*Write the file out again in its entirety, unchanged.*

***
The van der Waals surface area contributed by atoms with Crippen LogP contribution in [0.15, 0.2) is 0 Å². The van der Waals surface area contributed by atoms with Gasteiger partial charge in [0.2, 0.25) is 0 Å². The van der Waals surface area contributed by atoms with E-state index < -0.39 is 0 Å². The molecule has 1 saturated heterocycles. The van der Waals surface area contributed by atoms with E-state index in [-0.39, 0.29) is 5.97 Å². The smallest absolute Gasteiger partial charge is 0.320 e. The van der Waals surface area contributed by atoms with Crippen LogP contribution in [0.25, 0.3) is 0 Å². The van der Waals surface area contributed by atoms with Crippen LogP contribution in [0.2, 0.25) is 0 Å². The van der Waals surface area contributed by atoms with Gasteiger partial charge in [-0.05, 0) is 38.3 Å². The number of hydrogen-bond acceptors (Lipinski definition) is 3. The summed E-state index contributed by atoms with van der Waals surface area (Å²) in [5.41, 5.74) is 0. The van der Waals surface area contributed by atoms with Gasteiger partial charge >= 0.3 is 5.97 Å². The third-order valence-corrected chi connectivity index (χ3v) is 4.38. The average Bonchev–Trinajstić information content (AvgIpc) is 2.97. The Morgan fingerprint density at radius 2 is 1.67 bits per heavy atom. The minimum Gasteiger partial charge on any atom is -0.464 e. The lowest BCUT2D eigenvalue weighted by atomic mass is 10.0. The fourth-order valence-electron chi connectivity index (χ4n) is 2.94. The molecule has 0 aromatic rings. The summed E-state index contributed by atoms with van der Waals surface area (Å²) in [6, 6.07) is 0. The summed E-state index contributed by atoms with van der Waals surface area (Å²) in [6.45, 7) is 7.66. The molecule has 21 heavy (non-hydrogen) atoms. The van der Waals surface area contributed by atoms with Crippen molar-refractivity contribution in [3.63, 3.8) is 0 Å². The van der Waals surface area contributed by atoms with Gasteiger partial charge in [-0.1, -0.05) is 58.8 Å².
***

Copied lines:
The van der Waals surface area contributed by atoms with Crippen LogP contribution in [0.15, 0.2) is 0 Å². The van der Waals surface area contributed by atoms with Gasteiger partial charge in [0.2, 0.25) is 0 Å². The van der Waals surface area contributed by atoms with E-state index < -0.39 is 0 Å². The molecule has 1 saturated heterocycles. The van der Waals surface area contributed by atoms with E-state index in [-0.39, 0.29) is 5.97 Å². The smallest absolute Gasteiger partial charge is 0.320 e. The van der Waals surface area contributed by atoms with Crippen LogP contribution in [0.25, 0.3) is 0 Å². The van der Waals surface area contributed by atoms with Crippen LogP contribution in [0.2, 0.25) is 0 Å². The van der Waals surface area contributed by atoms with Gasteiger partial charge in [-0.05, 0) is 38.3 Å². The number of hydrogen-bond acceptors (Lipinski definition) is 3. The summed E-state index contributed by atoms with van der Waals surface area (Å²) in [5.41, 5.74) is 0. The van der Waals surface area contributed by atoms with Gasteiger partial charge >= 0.3 is 5.97 Å². The third-order valence-corrected chi connectivity index (χ3v) is 4.38. The average Bonchev–Trinajstić information content (AvgIpc) is 2.97. The Morgan fingerprint density at radius 2 is 1.67 bits per heavy atom. The minimum Gasteiger partial charge on any atom is -0.464 e. The lowest BCUT2D eigenvalue weighted by atomic mass is 10.0. The fourth-order valence-electron chi connectivity index (χ4n) is 2.94. The molecule has 0 aromatic rings. The summed E-state index contributed by atoms with van der Waals surface area (Å²) in [6, 6.07) is 0. The summed E-state index contributed by atoms with van der Waals surface area (Å²) in [6.45, 7) is 7.66. The molecule has 21 heavy (non-hydrogen) atoms. The van der Waals surface area contributed by atoms with Crippen molar-refractivity contribution in [3.63, 3.8) is 0 Å². The van der Waals surface area contributed by atoms with Gasteiger partial charge in [-0.1, -0.05) is 58.8 Å².